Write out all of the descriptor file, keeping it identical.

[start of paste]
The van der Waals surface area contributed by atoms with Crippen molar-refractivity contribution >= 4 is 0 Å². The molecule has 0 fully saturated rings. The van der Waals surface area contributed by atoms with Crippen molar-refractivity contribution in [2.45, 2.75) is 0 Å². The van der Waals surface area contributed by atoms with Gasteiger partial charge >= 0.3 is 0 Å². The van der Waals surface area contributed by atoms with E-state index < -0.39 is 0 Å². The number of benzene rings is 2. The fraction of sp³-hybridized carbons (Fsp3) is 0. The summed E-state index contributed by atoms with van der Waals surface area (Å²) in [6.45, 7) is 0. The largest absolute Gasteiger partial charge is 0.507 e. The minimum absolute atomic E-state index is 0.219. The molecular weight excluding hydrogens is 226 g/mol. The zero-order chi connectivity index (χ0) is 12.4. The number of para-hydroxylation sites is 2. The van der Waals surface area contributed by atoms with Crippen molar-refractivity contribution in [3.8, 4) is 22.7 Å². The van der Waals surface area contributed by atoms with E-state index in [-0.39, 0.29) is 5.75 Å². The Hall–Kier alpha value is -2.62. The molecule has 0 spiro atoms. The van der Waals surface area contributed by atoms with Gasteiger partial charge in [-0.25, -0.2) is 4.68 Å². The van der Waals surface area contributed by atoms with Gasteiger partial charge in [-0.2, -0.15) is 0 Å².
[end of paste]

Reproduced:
The van der Waals surface area contributed by atoms with Crippen molar-refractivity contribution >= 4 is 0 Å². The molecule has 0 fully saturated rings. The van der Waals surface area contributed by atoms with Crippen molar-refractivity contribution in [2.45, 2.75) is 0 Å². The van der Waals surface area contributed by atoms with Gasteiger partial charge >= 0.3 is 0 Å². The van der Waals surface area contributed by atoms with E-state index < -0.39 is 0 Å². The number of benzene rings is 2. The fraction of sp³-hybridized carbons (Fsp3) is 0. The summed E-state index contributed by atoms with van der Waals surface area (Å²) in [6.45, 7) is 0. The largest absolute Gasteiger partial charge is 0.507 e. The minimum absolute atomic E-state index is 0.219. The molecular weight excluding hydrogens is 226 g/mol. The zero-order chi connectivity index (χ0) is 12.4. The number of para-hydroxylation sites is 2. The van der Waals surface area contributed by atoms with Crippen molar-refractivity contribution in [3.8, 4) is 22.7 Å². The van der Waals surface area contributed by atoms with E-state index in [-0.39, 0.29) is 5.75 Å². The Hall–Kier alpha value is -2.62. The molecule has 0 spiro atoms. The van der Waals surface area contributed by atoms with Gasteiger partial charge in [-0.25, -0.2) is 4.68 Å². The van der Waals surface area contributed by atoms with Gasteiger partial charge in [-0.2, -0.15) is 0 Å².